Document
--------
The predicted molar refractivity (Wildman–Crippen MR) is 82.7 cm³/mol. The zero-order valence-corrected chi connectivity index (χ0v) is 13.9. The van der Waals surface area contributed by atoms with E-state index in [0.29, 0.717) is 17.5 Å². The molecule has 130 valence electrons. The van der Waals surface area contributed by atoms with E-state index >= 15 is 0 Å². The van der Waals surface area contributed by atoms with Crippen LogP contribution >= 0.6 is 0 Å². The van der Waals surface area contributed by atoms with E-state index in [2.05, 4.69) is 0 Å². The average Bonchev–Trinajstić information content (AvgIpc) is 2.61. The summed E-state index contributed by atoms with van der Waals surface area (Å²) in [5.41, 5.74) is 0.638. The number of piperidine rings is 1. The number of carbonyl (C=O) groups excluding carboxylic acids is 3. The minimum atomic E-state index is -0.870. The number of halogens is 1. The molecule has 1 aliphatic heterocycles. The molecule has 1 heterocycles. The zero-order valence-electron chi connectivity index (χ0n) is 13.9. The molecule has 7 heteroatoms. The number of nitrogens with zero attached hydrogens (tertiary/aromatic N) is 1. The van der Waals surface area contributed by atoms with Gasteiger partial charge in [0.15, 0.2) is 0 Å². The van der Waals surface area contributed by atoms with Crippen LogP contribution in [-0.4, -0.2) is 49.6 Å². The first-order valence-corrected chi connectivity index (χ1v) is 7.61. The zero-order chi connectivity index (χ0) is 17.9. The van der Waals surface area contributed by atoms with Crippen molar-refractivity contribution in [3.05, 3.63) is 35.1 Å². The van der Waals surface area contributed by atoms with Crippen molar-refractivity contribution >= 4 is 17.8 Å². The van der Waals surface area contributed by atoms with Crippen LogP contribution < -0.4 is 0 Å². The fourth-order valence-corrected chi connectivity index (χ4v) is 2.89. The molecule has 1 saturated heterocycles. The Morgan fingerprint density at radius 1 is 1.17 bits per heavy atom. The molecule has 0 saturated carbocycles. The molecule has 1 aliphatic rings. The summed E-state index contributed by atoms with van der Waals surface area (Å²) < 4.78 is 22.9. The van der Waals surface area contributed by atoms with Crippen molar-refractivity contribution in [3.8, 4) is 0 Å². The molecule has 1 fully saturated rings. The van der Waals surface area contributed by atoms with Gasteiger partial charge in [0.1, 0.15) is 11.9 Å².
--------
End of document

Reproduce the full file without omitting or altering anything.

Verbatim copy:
The predicted molar refractivity (Wildman–Crippen MR) is 82.7 cm³/mol. The zero-order valence-corrected chi connectivity index (χ0v) is 13.9. The van der Waals surface area contributed by atoms with E-state index in [0.29, 0.717) is 17.5 Å². The molecule has 130 valence electrons. The van der Waals surface area contributed by atoms with E-state index >= 15 is 0 Å². The van der Waals surface area contributed by atoms with Crippen LogP contribution >= 0.6 is 0 Å². The van der Waals surface area contributed by atoms with E-state index in [2.05, 4.69) is 0 Å². The average Bonchev–Trinajstić information content (AvgIpc) is 2.61. The summed E-state index contributed by atoms with van der Waals surface area (Å²) in [5.41, 5.74) is 0.638. The number of piperidine rings is 1. The number of carbonyl (C=O) groups excluding carboxylic acids is 3. The minimum atomic E-state index is -0.870. The number of halogens is 1. The molecule has 1 aliphatic heterocycles. The molecule has 1 heterocycles. The zero-order valence-electron chi connectivity index (χ0n) is 13.9. The molecule has 7 heteroatoms. The number of nitrogens with zero attached hydrogens (tertiary/aromatic N) is 1. The van der Waals surface area contributed by atoms with Gasteiger partial charge in [0.15, 0.2) is 0 Å². The van der Waals surface area contributed by atoms with Crippen LogP contribution in [-0.4, -0.2) is 49.6 Å². The first-order valence-corrected chi connectivity index (χ1v) is 7.61. The zero-order chi connectivity index (χ0) is 17.9. The van der Waals surface area contributed by atoms with Crippen molar-refractivity contribution in [3.05, 3.63) is 35.1 Å². The van der Waals surface area contributed by atoms with Crippen molar-refractivity contribution >= 4 is 17.8 Å². The van der Waals surface area contributed by atoms with Crippen LogP contribution < -0.4 is 0 Å². The fourth-order valence-corrected chi connectivity index (χ4v) is 2.89. The molecule has 1 saturated heterocycles. The Morgan fingerprint density at radius 1 is 1.17 bits per heavy atom. The molecule has 0 saturated carbocycles. The molecule has 1 aliphatic rings. The summed E-state index contributed by atoms with van der Waals surface area (Å²) < 4.78 is 22.9. The van der Waals surface area contributed by atoms with Crippen molar-refractivity contribution in [3.8, 4) is 0 Å². The molecule has 1 fully saturated rings. The van der Waals surface area contributed by atoms with Gasteiger partial charge in [0.1, 0.15) is 11.9 Å².